Washington MA, Barnhill J, Griffin JM. A case of wound infection with Providencia rettgeri and coincident gout in a patient from Guam. Hawaii J Med Public Health. 2015;74(11):375377.

    • PubMed
    • Search Google Scholar
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  • 6

    Goldfarb PM, De Bakey E. Empyema due to Proteus rettgeri: report of a case with recovery. J Med Assoc State Ala. 1951;21(2):3337.

  • 7

    Sharma D, Sharma P, Soni P. First case report of Providencia rettgeri neonatal sepsis. BMC Res Notes. 2017;10(1):536.

  • 8

    Maiti TK, Singh VK, Pandey P. Providencia rettgeri: an unusual cause of central nervous system infections. Am J Med Sci. 2013;346(2):158159.

  • 9

    Tada T, Miyoshi-Akiyama T, Dahal RK, et al. NDM-1 metallo-β-lactamase and ArmA 16S rRNA methylase producing Providencia rettgeri clinical isolates in Nepal. BMC Infect Dis. 2014;14(1):56.

    • Crossref
    • PubMed
    • Search Google Scholar
    • Export Citation
  • 10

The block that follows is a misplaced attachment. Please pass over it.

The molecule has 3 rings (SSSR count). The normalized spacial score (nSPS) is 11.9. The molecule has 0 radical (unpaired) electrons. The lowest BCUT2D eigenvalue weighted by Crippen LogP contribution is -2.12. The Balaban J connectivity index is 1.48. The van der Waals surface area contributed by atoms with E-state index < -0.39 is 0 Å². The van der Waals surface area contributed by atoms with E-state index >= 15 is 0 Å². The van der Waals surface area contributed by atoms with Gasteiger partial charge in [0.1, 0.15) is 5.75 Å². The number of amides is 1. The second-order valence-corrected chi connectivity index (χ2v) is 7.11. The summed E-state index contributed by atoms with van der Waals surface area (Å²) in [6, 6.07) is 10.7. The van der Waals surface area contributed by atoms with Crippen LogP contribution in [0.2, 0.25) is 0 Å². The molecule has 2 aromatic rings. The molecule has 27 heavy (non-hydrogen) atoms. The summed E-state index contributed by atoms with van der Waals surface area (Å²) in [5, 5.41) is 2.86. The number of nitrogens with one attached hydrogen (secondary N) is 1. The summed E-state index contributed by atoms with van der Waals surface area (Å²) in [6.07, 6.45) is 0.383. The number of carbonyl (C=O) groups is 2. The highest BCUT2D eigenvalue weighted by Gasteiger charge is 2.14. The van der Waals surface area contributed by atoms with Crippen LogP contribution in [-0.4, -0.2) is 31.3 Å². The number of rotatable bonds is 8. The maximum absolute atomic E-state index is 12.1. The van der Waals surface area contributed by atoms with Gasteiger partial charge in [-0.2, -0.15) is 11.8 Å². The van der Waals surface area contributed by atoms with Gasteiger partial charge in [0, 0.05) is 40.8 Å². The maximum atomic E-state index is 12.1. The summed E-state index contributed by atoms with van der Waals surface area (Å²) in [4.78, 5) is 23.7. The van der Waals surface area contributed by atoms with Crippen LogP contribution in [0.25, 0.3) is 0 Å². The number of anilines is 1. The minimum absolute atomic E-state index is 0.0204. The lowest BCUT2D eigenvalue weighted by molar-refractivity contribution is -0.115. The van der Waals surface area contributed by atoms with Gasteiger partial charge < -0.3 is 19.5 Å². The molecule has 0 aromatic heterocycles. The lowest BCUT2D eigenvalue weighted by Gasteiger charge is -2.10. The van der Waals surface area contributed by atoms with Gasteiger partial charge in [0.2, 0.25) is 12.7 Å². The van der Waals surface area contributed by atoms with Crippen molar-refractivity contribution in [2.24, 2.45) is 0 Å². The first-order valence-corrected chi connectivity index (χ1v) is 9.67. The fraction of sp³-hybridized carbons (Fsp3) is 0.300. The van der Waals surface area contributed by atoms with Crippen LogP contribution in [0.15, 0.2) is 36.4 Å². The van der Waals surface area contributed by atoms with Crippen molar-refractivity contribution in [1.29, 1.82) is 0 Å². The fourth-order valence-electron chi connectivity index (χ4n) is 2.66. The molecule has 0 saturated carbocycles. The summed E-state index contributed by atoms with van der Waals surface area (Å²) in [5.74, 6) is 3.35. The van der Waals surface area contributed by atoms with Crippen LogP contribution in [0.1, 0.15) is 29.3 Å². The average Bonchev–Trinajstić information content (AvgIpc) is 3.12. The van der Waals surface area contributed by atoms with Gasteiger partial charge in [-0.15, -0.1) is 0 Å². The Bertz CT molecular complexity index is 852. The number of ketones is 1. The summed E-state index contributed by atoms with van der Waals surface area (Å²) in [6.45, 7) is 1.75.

Pasteran F, Meo A, Gomez S, et al. Emergence of genetically related NDM-1-producing Providencia rettgeri strains in Argentina. J Glob Antimicrob Resist. 2014;2(4):344345.

    • Crossref
    • PubMed
    • Search Google Scholar
    • Export Citation
  • 11

    Tshisevhe VS, Lekalakala MR, Tshuma N, Janse van Rensburg S, Mbelle N. Outbreak of carbapenem-resistant Providencia rettgeri in a tertiary hospital. S Afr Med J. 2016;107(1):3133.

    • Crossref
    • PubMed
    • Search Google Scholar
    • Export Citation
  • Collapse
  • Expand
  • 1

    O’Hara CM, Brenner FW, Miller JM. Classification, identification, and clinical significance of Proteus, Providencia, and Morganella. Clin Microbiol Rev. 2000;13(4):534546.

    • Crossref
    • PubMed
    • Search Google Scholar
    • Export Citation
  • 2